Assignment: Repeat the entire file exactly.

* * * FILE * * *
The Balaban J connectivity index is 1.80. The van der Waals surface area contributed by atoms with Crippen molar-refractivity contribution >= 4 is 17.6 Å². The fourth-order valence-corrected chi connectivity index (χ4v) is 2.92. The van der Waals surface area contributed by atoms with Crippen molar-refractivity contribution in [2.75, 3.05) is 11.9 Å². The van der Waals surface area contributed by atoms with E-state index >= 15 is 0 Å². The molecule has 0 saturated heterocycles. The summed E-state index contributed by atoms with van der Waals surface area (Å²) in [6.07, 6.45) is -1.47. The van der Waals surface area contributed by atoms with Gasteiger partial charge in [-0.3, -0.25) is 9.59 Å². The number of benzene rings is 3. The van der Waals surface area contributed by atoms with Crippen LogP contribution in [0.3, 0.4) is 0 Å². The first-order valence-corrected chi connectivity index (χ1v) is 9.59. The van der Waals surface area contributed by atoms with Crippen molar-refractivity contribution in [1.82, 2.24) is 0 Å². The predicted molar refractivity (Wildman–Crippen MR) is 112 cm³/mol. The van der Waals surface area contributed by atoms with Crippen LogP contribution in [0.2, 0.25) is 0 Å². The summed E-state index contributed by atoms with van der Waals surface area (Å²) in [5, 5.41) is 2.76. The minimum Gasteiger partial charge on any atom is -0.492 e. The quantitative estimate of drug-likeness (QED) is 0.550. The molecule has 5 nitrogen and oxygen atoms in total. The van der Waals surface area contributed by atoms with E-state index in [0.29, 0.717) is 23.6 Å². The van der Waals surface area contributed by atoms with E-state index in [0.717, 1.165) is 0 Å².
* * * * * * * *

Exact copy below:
The Balaban J connectivity index is 1.80. The van der Waals surface area contributed by atoms with Crippen molar-refractivity contribution >= 4 is 17.6 Å². The fourth-order valence-corrected chi connectivity index (χ4v) is 2.92. The van der Waals surface area contributed by atoms with Crippen molar-refractivity contribution in [2.75, 3.05) is 11.9 Å². The van der Waals surface area contributed by atoms with E-state index >= 15 is 0 Å². The molecule has 0 saturated heterocycles. The summed E-state index contributed by atoms with van der Waals surface area (Å²) in [6.07, 6.45) is -1.47. The van der Waals surface area contributed by atoms with Gasteiger partial charge in [-0.3, -0.25) is 9.59 Å². The number of benzene rings is 3. The van der Waals surface area contributed by atoms with Crippen LogP contribution in [0.3, 0.4) is 0 Å². The first-order valence-corrected chi connectivity index (χ1v) is 9.59. The van der Waals surface area contributed by atoms with Crippen molar-refractivity contribution in [1.82, 2.24) is 0 Å². The predicted molar refractivity (Wildman–Crippen MR) is 112 cm³/mol. The van der Waals surface area contributed by atoms with Crippen LogP contribution in [0.2, 0.25) is 0 Å². The summed E-state index contributed by atoms with van der Waals surface area (Å²) in [5, 5.41) is 2.76. The minimum Gasteiger partial charge on any atom is -0.492 e. The quantitative estimate of drug-likeness (QED) is 0.550. The molecule has 5 nitrogen and oxygen atoms in total. The van der Waals surface area contributed by atoms with E-state index in [0.29, 0.717) is 23.6 Å². The van der Waals surface area contributed by atoms with E-state index in [0.717, 1.165) is 0 Å².